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Temporal separation of two fin whale call types across the eastern North Pacific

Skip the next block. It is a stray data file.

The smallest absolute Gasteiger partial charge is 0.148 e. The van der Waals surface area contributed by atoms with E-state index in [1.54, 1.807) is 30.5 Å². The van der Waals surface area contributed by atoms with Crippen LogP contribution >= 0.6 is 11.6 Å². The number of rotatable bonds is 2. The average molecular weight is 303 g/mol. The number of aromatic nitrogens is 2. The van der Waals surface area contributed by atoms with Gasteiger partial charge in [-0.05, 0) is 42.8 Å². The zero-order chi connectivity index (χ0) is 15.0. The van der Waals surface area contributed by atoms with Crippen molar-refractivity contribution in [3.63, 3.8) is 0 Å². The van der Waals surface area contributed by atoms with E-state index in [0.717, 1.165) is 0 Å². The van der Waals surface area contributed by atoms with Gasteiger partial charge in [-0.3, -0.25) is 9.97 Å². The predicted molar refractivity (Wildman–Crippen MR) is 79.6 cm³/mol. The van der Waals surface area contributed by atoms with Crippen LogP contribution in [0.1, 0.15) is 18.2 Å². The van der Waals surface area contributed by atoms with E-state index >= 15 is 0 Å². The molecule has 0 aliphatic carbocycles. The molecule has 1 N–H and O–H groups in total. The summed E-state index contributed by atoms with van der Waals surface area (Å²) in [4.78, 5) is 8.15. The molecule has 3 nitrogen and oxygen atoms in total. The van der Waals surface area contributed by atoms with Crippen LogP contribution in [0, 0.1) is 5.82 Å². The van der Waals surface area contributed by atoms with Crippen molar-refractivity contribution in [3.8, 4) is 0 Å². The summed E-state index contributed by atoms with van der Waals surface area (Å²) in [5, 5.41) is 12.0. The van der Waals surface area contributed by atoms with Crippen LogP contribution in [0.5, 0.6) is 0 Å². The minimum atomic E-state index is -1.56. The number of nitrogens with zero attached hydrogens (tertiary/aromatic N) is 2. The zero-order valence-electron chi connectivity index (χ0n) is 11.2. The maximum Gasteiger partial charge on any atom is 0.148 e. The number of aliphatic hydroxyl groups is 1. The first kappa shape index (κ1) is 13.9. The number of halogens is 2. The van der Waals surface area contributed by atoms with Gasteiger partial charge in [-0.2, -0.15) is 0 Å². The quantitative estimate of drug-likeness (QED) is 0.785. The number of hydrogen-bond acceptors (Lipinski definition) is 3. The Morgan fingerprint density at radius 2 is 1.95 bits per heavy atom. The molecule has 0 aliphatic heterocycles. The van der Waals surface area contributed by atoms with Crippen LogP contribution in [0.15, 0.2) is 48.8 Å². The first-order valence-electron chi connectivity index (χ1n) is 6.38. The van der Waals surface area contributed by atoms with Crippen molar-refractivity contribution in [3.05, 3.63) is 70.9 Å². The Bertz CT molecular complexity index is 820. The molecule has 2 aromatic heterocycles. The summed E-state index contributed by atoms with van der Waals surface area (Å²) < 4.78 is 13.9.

Fin whales (Balaenoptera physalus) producea variety of low-frequency, short-duration, frequencymodulatedcalls. The differences in temporal patterns betweentwo fin whale call types are described from long-termpassive acoustic data collected intermittently between 2005and 2011 at three locations across the eastern North Pacific:the Bering Sea, off Southern California, and in Canal deBallenas in the northern Gulf of California. Fin whale callswere detected at all sites year-round, during all periodswith recordings. At all three locations, 40-Hz calls peakedin June, preceding a peak in 20-Hz calls by 3–5 months.Monitoring both call types may provide a more accurateinsight into the seasonal presence of fin whales across theeastern North Pacific than can be obtained from a singlecall type. The 40-Hz call may be associated with a foragingfunction, and temporal separation between 40- and 20-Hzcalls may indicate the separation between predominatelyfeeding behavior and other social interactions.

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